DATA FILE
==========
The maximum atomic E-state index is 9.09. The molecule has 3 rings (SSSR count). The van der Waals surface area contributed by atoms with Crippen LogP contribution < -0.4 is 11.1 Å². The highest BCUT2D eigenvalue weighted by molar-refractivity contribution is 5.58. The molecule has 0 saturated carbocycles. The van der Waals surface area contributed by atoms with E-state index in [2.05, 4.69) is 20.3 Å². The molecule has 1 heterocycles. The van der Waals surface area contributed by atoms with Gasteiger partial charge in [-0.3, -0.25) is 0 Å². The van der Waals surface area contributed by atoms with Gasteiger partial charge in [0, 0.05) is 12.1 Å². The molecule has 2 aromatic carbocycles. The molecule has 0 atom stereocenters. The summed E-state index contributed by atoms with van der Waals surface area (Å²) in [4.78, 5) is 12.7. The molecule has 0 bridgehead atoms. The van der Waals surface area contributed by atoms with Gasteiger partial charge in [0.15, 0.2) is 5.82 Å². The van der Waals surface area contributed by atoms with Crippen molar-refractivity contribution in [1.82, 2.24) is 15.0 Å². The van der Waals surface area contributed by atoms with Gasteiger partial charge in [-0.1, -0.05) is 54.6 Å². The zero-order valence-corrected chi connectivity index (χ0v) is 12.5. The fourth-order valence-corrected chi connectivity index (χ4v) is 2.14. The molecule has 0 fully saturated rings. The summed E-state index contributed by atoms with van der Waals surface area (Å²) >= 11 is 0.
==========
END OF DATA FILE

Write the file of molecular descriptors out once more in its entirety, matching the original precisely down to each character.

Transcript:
The maximum atomic E-state index is 9.09. The molecule has 3 rings (SSSR count). The van der Waals surface area contributed by atoms with Crippen LogP contribution < -0.4 is 11.1 Å². The highest BCUT2D eigenvalue weighted by molar-refractivity contribution is 5.58. The molecule has 0 saturated carbocycles. The van der Waals surface area contributed by atoms with E-state index in [2.05, 4.69) is 20.3 Å². The molecule has 1 heterocycles. The van der Waals surface area contributed by atoms with Gasteiger partial charge in [-0.3, -0.25) is 0 Å². The van der Waals surface area contributed by atoms with Gasteiger partial charge in [0, 0.05) is 12.1 Å². The molecule has 2 aromatic carbocycles. The molecule has 0 atom stereocenters. The summed E-state index contributed by atoms with van der Waals surface area (Å²) in [4.78, 5) is 12.7. The molecule has 0 bridgehead atoms. The van der Waals surface area contributed by atoms with Gasteiger partial charge in [0.15, 0.2) is 5.82 Å². The van der Waals surface area contributed by atoms with Crippen molar-refractivity contribution in [1.82, 2.24) is 15.0 Å². The van der Waals surface area contributed by atoms with Gasteiger partial charge in [-0.1, -0.05) is 54.6 Å². The zero-order valence-corrected chi connectivity index (χ0v) is 12.5. The fourth-order valence-corrected chi connectivity index (χ4v) is 2.14. The molecule has 0 fully saturated rings. The summed E-state index contributed by atoms with van der Waals surface area (Å²) >= 11 is 0.